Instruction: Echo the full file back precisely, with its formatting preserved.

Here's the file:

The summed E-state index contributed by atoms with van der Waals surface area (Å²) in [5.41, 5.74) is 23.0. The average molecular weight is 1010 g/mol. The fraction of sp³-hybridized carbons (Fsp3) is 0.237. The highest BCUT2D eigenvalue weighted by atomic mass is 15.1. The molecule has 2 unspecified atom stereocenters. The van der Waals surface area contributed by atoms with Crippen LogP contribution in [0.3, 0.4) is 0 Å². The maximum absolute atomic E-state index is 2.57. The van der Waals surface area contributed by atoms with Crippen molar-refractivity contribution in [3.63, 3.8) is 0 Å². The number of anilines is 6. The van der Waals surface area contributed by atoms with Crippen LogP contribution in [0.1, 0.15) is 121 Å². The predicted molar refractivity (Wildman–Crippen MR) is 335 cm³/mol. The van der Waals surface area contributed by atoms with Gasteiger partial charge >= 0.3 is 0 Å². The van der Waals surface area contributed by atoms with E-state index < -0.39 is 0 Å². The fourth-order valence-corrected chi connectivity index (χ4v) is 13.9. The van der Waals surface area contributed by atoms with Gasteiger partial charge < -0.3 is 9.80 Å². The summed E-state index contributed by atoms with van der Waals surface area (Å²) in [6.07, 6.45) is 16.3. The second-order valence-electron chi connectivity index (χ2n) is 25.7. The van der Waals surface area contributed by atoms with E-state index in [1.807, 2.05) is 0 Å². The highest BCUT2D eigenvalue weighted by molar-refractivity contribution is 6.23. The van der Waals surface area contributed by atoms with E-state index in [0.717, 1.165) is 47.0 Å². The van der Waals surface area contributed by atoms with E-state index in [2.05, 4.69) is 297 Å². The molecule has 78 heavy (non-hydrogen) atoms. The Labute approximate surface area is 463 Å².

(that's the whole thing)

The summed E-state index contributed by atoms with van der Waals surface area (Å²) in [5.41, 5.74) is 23.0. The average molecular weight is 1010 g/mol. The fraction of sp³-hybridized carbons (Fsp3) is 0.237. The highest BCUT2D eigenvalue weighted by atomic mass is 15.1. The molecule has 2 unspecified atom stereocenters. The van der Waals surface area contributed by atoms with Crippen LogP contribution in [0.3, 0.4) is 0 Å². The maximum absolute atomic E-state index is 2.57. The van der Waals surface area contributed by atoms with Crippen molar-refractivity contribution in [3.63, 3.8) is 0 Å². The number of anilines is 6. The van der Waals surface area contributed by atoms with Crippen LogP contribution in [0.1, 0.15) is 121 Å². The predicted molar refractivity (Wildman–Crippen MR) is 335 cm³/mol. The van der Waals surface area contributed by atoms with Gasteiger partial charge >= 0.3 is 0 Å². The van der Waals surface area contributed by atoms with E-state index < -0.39 is 0 Å². The fourth-order valence-corrected chi connectivity index (χ4v) is 13.9. The van der Waals surface area contributed by atoms with Gasteiger partial charge < -0.3 is 9.80 Å². The summed E-state index contributed by atoms with van der Waals surface area (Å²) in [6.07, 6.45) is 16.3. The second-order valence-electron chi connectivity index (χ2n) is 25.7. The van der Waals surface area contributed by atoms with E-state index in [1.807, 2.05) is 0 Å². The highest BCUT2D eigenvalue weighted by molar-refractivity contribution is 6.23. The van der Waals surface area contributed by atoms with E-state index in [0.717, 1.165) is 47.0 Å². The van der Waals surface area contributed by atoms with E-state index in [2.05, 4.69) is 297 Å². The molecule has 78 heavy (non-hydrogen) atoms. The Labute approximate surface area is 463 Å².